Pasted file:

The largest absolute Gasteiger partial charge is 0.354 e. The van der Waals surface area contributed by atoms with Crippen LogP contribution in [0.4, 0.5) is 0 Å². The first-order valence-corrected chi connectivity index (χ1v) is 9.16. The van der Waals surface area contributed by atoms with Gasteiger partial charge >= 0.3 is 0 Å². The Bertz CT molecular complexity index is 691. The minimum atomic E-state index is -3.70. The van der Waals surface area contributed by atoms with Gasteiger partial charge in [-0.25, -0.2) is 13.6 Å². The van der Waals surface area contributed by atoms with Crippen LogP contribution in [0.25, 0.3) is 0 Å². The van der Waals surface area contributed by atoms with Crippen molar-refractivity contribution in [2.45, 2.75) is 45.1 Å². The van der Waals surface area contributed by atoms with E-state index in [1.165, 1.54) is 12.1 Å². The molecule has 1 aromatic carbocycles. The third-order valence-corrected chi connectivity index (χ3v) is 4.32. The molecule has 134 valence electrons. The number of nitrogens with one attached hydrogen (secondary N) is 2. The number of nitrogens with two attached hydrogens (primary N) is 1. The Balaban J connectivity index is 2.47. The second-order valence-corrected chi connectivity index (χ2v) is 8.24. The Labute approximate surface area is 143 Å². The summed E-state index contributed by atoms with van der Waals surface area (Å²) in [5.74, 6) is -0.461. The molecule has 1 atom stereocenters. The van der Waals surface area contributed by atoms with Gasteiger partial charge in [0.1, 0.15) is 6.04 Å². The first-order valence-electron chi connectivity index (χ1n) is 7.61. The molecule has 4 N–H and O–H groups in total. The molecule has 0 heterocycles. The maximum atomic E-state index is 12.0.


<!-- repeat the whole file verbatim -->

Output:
The largest absolute Gasteiger partial charge is 0.354 e. The van der Waals surface area contributed by atoms with Crippen LogP contribution in [0.4, 0.5) is 0 Å². The first-order valence-corrected chi connectivity index (χ1v) is 9.16. The van der Waals surface area contributed by atoms with Gasteiger partial charge >= 0.3 is 0 Å². The Bertz CT molecular complexity index is 691. The minimum atomic E-state index is -3.70. The van der Waals surface area contributed by atoms with Gasteiger partial charge in [-0.25, -0.2) is 13.6 Å². The van der Waals surface area contributed by atoms with Crippen LogP contribution in [0.25, 0.3) is 0 Å². The van der Waals surface area contributed by atoms with Crippen molar-refractivity contribution in [2.45, 2.75) is 45.1 Å². The van der Waals surface area contributed by atoms with E-state index in [1.165, 1.54) is 12.1 Å². The molecule has 1 aromatic carbocycles. The third-order valence-corrected chi connectivity index (χ3v) is 4.32. The molecule has 134 valence electrons. The number of nitrogens with one attached hydrogen (secondary N) is 2. The number of nitrogens with two attached hydrogens (primary N) is 1. The Balaban J connectivity index is 2.47. The second-order valence-corrected chi connectivity index (χ2v) is 8.24. The Labute approximate surface area is 143 Å². The summed E-state index contributed by atoms with van der Waals surface area (Å²) in [5.74, 6) is -0.461. The molecule has 1 atom stereocenters. The van der Waals surface area contributed by atoms with Gasteiger partial charge in [0.1, 0.15) is 6.04 Å². The first-order valence-electron chi connectivity index (χ1n) is 7.61. The molecule has 4 N–H and O–H groups in total. The molecule has 0 heterocycles. The maximum atomic E-state index is 12.0.